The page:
Given recent events in states like Wisconsin, I thought it appropriate to share some historical perspectives on labor relations in the Copper Country. Rebels on the Range: The Michigan Copper Miner’s Strike of 1913-1914 by Arthur W. Thurner looks at the events of the copper strike, which began in July 1913. With representation by the Western Federation of Miners, copper mine strikers fought for a shorter working day, improved working conditions, higher wages, and recognition of their union. Of particular interest to worker safety was the one-man drill (as opposed to the drill that used two workers), which from a company perspective saved on wage hours but from a worker perspective greatly increased the instance of serious and possibly fatal injury. Rebels on the Range chronicles the events which prompted the strike and discusses the events of the strike itself. Thurner takes care to discuss those events directly related to the mines and the goals of strikers as well as those events that impacted the community and families, such as the Italian Hall disaster. As a local of Calumet, Thurner was able to utilize local resources and interview local people to create his account of local labor history.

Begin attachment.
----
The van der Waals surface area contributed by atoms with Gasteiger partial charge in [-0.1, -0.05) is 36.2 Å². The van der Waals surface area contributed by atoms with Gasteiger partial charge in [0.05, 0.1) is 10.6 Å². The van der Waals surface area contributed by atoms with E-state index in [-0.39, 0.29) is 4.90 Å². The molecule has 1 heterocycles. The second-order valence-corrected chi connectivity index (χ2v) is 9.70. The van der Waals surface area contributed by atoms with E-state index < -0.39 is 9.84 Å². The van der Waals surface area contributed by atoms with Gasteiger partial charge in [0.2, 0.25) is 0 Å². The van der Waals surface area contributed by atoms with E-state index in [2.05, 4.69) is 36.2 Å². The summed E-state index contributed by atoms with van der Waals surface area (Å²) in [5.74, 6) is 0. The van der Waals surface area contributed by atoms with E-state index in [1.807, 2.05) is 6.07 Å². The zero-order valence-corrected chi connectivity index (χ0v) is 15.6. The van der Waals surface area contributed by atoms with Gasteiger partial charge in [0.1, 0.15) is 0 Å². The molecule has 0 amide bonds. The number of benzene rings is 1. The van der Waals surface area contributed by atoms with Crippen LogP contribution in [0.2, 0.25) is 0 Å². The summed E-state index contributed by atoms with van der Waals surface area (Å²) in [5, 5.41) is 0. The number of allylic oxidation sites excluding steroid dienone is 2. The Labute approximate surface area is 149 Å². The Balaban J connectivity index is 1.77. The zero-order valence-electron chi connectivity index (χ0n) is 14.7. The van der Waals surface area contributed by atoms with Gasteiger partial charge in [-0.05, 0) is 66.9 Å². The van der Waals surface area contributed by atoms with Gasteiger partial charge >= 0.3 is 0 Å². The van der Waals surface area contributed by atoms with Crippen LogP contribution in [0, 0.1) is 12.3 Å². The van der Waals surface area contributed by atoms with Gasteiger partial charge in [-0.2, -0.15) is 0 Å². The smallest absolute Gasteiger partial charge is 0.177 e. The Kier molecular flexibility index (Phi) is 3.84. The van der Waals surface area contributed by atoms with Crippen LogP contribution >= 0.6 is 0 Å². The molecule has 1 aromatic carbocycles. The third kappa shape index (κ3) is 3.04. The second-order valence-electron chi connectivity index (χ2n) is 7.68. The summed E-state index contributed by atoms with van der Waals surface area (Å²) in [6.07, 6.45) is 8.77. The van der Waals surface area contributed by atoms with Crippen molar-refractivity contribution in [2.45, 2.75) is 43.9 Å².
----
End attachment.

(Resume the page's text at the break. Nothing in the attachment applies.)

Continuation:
In addition to recommending this book for those interested in the copper miner’s strike and general labor history I would also like to recommend that you take a look at the journal Labor: Studies in Working Class History of the Americas. If you are unable to subscribe, please take a look at four articles that they recently made available to the public. The articles listed below will help place current labor struggles into a broader historical context. I think these articles will be great discussion starters.
Despite EFCA’s Limitations, Its Demise Is a Profound Defeat for U.S. Labor